Every spring, after changing the clock, I look out after dinner and see the sunset west of the house, retiring over the Berkshire Mountains. We don’t have much of a view where we live because we’re in our own little valley in the Happy Valley, surrounded by trees. But I love that early evening light.

This time I also caught below the broken big planter that has been out in front of the house since we moved here more than 13 years ago. One of two big planters out front, it’s finally been done in by the snow and ice this winter.

Spring on top, broken planter at bottom.

I didn’t go to the zendo this evening. Bernie needs care after his radiation treatments, and I was so focused on other things I didn’t even notice till around 3 or 4 in the afternoon, when it hit me: What am I doing in the zendo when I’m needed right here?

There isn’t a day that this thought, in some form or other, doesn’t come up at least a dozen times: What am I doing writing when I need to see to the wounds on his face? What am I doing on my way to a yoga class when I need to talk to him as he gets up? What am I doing working on this or that in my office, talking to this person or that person, when I need to put a cool wet towel on his painful eyes?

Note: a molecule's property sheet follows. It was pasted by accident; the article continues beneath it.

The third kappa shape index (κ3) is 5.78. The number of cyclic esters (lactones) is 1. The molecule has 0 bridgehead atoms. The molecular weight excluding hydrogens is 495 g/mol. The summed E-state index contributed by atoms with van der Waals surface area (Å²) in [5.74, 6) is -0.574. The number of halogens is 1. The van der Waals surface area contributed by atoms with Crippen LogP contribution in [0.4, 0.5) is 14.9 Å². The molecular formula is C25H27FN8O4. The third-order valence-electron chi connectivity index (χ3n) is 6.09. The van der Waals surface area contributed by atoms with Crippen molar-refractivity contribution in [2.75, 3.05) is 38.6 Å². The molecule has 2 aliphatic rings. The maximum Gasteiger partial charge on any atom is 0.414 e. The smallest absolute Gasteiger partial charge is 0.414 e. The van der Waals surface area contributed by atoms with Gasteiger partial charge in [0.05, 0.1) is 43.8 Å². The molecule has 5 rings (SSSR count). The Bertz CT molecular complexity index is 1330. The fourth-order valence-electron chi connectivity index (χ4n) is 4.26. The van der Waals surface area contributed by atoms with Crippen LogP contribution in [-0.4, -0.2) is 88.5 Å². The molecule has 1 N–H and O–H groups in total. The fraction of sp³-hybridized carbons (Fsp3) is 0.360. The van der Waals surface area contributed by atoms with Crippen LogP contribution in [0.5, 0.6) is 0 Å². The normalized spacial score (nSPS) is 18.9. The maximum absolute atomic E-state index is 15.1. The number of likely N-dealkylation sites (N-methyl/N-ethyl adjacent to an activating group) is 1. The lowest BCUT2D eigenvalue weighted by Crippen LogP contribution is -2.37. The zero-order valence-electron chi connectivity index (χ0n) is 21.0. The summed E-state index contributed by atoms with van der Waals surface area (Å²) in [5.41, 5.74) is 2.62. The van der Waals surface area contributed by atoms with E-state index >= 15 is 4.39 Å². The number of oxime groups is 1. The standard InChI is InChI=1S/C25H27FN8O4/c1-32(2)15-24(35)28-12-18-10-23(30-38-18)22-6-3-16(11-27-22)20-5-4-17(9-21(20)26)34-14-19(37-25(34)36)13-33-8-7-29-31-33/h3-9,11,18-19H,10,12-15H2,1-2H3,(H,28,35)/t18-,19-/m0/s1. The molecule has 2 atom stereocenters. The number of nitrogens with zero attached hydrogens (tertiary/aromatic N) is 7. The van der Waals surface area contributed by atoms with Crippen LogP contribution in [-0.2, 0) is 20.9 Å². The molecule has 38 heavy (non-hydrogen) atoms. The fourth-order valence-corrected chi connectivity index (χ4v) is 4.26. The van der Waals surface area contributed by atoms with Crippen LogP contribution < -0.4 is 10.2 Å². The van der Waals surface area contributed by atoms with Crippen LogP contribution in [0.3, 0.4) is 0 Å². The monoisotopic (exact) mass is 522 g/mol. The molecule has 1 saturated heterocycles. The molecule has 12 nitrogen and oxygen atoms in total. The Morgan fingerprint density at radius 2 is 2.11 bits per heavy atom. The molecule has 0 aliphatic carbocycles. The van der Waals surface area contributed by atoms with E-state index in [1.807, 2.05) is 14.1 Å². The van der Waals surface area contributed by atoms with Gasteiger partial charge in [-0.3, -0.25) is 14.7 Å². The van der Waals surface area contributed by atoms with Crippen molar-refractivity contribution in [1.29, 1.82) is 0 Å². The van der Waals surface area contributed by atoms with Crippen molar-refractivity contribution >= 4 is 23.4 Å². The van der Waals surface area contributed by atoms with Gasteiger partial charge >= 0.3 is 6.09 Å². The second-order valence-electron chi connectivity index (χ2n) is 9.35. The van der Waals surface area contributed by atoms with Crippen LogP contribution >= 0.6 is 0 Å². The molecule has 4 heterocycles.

No, don’t call it Jewish guilt. It’s holding contrasts together, keeping each opposite in a separate hand, fist closed tightly around it, and saying: So where is it now? Where is it now?

That’s what I thought of when I looked out at dusk and saw the spring sun, and the broken planter in the garden. But, too, the sun sets and the planter can mend. As Roshi James Ford wrote me, quoting Hemingway: The world breaks every one and afterward many are strong at the broken places. But I also love how Wendell Berry described the sycamore not far from his house:

Fences have been tied to it, nails driven into it,
hacks and whittles cut in it, the lightning has burned it.
There is no year it has flourished in
that has not harmed it. . . .

It has risen to a strange perfection
in the warp and bending of its long growth.
It has gathered all accidents into its purpose.
It has become the intention and radiance of its dark fate.